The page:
What is your lead time?

The lead time is the amount of time it takes for the supplier to fulfill your order. It is important to understand the lead time to ensure it fits within your business timeline. Lead times can vary based on the product, production processes, and factory capacity. It is essential to communicate your delivery expectations with the supplier to ensure that they can meet your needs and to avoid any potential delays. Some suppliers may have longer lead times, but may also offer better prices, while others may have shorter lead times but at a higher cost. It is important to find a balance that meets your business needs, considering factors such as cost, quality, and delivery timeline.

 

What is your payment term?

The payment term refers to the agreed upon conditions for paying the supplier for their goods or services, including the amount of time allowed for payment, the method of payment, and any penalties or fees for late payment. It is important to understand the payment term offered by the supplier and ensure that it aligns with your business needs and payment practices. For example, some suppliers may require payment upfront, while others may offer net 30-day terms, where payment is due within 30 days after the goods have been received. It is important to clarify this information to avoid any misunderstandings or issues during the payment process.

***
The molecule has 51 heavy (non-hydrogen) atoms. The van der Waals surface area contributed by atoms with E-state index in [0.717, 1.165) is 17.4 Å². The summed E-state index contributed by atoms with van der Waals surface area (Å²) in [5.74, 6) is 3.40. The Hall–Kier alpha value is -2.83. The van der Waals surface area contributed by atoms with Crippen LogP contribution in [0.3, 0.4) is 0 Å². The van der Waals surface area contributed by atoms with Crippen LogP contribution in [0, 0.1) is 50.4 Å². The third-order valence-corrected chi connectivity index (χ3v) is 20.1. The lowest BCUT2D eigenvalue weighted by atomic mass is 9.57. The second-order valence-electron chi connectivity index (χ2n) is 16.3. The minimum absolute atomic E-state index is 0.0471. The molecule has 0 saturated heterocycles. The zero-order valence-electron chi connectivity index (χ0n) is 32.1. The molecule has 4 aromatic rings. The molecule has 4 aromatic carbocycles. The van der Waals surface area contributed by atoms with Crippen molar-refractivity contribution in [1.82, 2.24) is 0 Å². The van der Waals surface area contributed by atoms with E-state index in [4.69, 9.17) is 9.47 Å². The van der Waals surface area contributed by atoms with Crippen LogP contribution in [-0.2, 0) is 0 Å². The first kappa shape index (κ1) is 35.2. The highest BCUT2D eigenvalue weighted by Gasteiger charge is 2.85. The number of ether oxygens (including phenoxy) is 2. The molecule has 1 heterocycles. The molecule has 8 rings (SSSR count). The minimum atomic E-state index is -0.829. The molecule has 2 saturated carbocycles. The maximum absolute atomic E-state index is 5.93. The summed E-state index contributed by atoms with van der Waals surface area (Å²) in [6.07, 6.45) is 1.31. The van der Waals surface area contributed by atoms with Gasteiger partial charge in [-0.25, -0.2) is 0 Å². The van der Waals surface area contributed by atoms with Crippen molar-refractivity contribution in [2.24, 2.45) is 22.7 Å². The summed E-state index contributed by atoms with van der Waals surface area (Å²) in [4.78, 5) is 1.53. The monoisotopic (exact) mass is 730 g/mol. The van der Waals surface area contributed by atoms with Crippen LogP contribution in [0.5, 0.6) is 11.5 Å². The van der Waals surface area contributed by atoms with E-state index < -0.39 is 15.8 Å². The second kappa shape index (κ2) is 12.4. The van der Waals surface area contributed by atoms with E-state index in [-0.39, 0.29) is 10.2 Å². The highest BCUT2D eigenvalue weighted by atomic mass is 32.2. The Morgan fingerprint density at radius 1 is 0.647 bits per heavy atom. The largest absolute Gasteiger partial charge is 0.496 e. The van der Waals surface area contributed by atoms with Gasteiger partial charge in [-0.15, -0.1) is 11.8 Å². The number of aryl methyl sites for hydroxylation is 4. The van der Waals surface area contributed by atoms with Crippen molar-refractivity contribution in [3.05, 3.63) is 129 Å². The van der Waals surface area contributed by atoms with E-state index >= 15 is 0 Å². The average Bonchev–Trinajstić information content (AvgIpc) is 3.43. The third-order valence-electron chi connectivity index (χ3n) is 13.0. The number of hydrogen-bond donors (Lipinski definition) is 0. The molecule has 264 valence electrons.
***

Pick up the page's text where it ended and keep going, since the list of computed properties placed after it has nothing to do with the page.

Can you provide samples for us to evaluate?

It’s important to ask about the availability of samples and the process for obtaining them. Samples can provide a hands-on evaluation of the product’s quality, design, and function, helping to ensure it meets the standards and expectations of the buyer. The supplier should be transparent about their sample policy, including any costs, lead time, and conditions. Understanding this information can help to streamline the evaluation and decision-making process.

 

Conclusion

In conclusion, asking these top 10 questions can help you get a better understanding of your supplier and improve your results when working with suppliers in China. Remember to build a relationship of trust and to ask these questions at the right time in order to get the best results.

About SINO

SINO Shipping is a trusted international freight forwarder with over 35 years of experience, offering a full range of logistics and transport services. With a strong presence in China and a commitment to efficiency, reliability, and customer satisfaction, SINO Shipping ensures stress-free and cost-effective logistics solutions for businesses worldwide.